Getting your Smartcards and Security Tokens working on Linux

Date: — Topic: — by Slatian

Most Problems I had with Smartcards or Security Tokens just boiled down to missing packages. (pcsclite, ccid and libfido2)

What are Smartcards and Security Tokens?

Security Tokens are small devices that hold cryptographic keys and implement some number of protocols that make those keys usable without them ever leaving the device.

This behaviour is useful because nobody can steal your key from such a device, even if you plug that Security token into a virus dripping publicly accessible PC (though that doesn't mean you should).

Popular security Tokens are: YubiKey, Nitrokey, the Tillitis TKey and SoloKey.

Note: I'm not qualified to to recommend any Security Tokens, these are just the popular ones I know people will search for.

Smartcards are the same technology in card form, examples include modern bank cards, passports and other credit card sized plastic lumps with a chip baked into them.

I'll use the terms smartcards and security token interchangeably here.

Install missing Packages

For some reason the utilities for using Smartcards or don't declare the needed backends as their dependencies, those backends are needed to turn sometime obscure USB or NFC interfaces into APIs that applications can access without worrying about device details.

pcsclite and ccid

Middleware to access a smart card using SCard API (PC/SC).

pcsclite provides a service that takes PC/SC hardware and patches it through to userspace. Usually you need a driver for your Smartcards reader which comes in the ccid (sometimes pcsc-ccid) package. (You may need a more specific driver in some cases)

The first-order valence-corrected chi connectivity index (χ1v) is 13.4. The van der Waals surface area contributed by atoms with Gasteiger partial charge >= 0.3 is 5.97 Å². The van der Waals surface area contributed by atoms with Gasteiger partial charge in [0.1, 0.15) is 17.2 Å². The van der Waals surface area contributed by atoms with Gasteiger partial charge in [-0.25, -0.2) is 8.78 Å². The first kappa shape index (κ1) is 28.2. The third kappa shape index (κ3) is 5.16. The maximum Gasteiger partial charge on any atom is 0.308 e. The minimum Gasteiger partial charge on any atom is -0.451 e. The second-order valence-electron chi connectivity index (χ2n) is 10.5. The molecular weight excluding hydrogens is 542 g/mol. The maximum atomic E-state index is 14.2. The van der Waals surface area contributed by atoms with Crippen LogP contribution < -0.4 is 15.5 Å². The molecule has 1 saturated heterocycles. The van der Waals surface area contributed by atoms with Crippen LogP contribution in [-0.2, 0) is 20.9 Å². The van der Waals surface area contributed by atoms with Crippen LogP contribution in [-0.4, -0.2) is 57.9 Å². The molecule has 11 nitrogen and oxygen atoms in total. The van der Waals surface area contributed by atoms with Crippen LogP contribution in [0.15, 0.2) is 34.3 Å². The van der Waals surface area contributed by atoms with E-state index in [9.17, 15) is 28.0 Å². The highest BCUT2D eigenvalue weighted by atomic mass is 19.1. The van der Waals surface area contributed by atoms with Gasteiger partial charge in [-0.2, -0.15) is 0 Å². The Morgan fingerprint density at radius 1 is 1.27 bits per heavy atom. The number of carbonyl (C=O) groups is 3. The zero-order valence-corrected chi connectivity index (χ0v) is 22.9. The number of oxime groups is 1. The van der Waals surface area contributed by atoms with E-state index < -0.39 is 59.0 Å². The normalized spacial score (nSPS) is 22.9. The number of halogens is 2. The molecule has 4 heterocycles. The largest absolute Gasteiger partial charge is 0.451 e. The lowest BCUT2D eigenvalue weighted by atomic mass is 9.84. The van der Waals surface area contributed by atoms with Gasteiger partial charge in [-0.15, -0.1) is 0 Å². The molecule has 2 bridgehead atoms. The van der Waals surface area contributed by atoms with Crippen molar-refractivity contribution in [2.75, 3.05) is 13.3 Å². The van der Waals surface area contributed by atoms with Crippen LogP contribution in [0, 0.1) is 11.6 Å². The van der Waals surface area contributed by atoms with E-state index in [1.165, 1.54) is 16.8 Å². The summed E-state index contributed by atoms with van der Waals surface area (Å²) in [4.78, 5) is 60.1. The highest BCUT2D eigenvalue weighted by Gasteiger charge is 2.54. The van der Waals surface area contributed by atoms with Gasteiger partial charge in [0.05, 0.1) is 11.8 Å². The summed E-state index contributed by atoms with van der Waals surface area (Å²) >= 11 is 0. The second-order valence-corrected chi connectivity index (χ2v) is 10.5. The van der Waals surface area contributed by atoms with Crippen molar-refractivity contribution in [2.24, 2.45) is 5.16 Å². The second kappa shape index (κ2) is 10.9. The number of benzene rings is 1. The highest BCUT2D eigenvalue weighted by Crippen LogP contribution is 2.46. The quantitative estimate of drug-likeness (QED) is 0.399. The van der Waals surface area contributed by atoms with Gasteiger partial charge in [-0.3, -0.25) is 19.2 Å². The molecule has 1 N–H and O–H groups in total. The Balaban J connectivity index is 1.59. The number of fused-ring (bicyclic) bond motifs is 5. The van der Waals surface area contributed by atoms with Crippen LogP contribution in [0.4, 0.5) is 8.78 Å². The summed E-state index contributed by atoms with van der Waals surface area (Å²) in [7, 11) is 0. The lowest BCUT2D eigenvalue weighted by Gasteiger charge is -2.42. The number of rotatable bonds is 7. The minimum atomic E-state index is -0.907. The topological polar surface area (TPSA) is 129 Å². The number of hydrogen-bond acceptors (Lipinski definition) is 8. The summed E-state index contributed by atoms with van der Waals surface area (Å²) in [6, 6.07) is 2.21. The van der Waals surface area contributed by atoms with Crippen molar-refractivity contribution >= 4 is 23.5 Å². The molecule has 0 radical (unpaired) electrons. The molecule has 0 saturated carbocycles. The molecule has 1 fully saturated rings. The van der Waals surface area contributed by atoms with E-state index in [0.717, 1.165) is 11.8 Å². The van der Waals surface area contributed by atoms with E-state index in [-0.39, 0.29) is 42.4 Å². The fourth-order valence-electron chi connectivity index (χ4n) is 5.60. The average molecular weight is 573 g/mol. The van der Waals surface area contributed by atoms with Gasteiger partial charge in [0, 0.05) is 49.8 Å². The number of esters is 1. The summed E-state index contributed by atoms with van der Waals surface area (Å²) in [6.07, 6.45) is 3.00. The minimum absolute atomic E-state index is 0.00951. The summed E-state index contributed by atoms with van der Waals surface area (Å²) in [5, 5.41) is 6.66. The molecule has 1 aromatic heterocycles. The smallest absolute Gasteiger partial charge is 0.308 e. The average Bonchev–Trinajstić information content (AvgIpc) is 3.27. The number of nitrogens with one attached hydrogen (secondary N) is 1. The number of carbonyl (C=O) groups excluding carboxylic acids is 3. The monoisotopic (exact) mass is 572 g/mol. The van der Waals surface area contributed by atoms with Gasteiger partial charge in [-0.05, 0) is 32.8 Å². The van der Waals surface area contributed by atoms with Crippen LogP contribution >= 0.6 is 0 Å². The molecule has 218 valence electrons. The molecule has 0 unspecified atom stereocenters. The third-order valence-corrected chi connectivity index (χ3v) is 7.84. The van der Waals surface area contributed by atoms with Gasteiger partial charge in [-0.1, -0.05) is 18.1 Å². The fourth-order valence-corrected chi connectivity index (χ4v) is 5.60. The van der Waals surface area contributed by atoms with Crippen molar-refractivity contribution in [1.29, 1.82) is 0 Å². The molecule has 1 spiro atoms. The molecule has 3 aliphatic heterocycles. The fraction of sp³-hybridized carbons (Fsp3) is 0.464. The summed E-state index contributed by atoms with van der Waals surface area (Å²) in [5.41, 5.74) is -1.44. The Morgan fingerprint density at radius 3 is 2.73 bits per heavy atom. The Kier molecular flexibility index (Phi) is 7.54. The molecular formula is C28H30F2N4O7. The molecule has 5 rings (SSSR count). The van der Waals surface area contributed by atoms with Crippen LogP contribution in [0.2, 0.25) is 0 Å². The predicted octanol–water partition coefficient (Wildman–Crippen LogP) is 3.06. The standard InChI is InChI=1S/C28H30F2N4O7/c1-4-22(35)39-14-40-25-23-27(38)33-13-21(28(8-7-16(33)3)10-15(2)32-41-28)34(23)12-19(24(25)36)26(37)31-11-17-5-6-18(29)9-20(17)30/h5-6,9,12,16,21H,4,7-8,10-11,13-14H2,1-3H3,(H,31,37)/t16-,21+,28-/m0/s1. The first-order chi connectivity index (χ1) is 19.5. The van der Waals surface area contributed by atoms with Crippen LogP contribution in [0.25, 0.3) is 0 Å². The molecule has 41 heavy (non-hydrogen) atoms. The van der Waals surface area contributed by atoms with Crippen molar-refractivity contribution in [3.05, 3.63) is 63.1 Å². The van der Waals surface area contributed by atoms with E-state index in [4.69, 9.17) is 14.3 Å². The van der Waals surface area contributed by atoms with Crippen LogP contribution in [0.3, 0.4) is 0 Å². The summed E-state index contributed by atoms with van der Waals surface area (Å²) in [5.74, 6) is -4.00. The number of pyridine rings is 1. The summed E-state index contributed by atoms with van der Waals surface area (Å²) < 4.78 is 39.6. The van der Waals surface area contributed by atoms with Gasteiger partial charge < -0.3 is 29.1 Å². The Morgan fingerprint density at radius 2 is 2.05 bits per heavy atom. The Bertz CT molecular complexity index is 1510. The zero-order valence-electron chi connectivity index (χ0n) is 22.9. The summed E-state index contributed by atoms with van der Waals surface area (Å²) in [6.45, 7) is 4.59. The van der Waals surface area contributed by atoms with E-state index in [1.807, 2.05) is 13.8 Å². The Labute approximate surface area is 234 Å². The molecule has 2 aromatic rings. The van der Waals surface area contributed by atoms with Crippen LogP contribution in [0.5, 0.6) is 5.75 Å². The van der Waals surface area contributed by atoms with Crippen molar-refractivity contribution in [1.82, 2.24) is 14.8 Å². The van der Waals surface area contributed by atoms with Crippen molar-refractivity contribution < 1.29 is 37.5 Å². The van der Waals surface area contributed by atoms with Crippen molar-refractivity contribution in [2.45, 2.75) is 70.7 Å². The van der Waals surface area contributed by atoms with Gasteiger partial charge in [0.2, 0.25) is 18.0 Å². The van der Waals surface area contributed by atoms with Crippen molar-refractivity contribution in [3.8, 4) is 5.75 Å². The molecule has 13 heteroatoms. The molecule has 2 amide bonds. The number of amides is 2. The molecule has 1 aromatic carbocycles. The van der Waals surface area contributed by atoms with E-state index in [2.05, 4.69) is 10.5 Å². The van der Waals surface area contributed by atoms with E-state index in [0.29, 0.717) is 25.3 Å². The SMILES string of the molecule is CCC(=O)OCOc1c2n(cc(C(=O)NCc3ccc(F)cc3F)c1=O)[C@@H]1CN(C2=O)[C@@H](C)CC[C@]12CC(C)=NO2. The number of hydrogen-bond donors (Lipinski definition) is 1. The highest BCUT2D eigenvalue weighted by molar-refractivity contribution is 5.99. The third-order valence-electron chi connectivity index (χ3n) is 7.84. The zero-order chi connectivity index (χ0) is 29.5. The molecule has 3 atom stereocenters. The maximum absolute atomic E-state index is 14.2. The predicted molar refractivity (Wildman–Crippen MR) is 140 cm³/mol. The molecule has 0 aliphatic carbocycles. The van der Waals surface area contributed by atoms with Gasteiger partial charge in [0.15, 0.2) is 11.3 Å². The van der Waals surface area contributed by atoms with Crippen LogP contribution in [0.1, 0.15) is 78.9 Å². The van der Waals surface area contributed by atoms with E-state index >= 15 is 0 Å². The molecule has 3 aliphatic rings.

It is needed for the part of the smartcard that can do actual signing and encryption, and is commonly used with OpenPGP or PKCS#11.


FIDO2 (the successor to Universal 2nd Factor) provides authentication functionality usually used as a second factor to log into websites.

Usually installing the libfido2 package solves the problem that your Security Token is not recognised as it also contains all the needed udev tweaks and so on. Maybe a reboot is necessary.

Testing this functionality with your browser can be done using Yubicos demo page.

The ArchWiki has more information on Universal 2nd Factor and FIDO

YubiKey Note: Installing libfido2 also fixed the not very helpful
WARNING: No OTP HID backend available. OTP protocols will not function
for the YubiKey Manager (ykman).

Interesting Things to do with a Security Token

Now that your token is working why not try some interesting things?

Warning: Interesting also means that things can go wrong. Make sure you don't lock yourself out of anything important and use a test system if in doubt.

In case you want to use these devices to log into your Linux user or authenticate sudo with one of these Tokens you want to look into PAM Modules. See the ArchWiki on Authentication for User Sessions with FIDO2 for more information.

You can also secure you ssh-keys with these tokens. See the ArchWiki on ssh with FIDO/U2F or the Talk Noch besser leben mit SSH (from 35:18) (at the time of writing no English translation is available) held by leyrer at GPN21.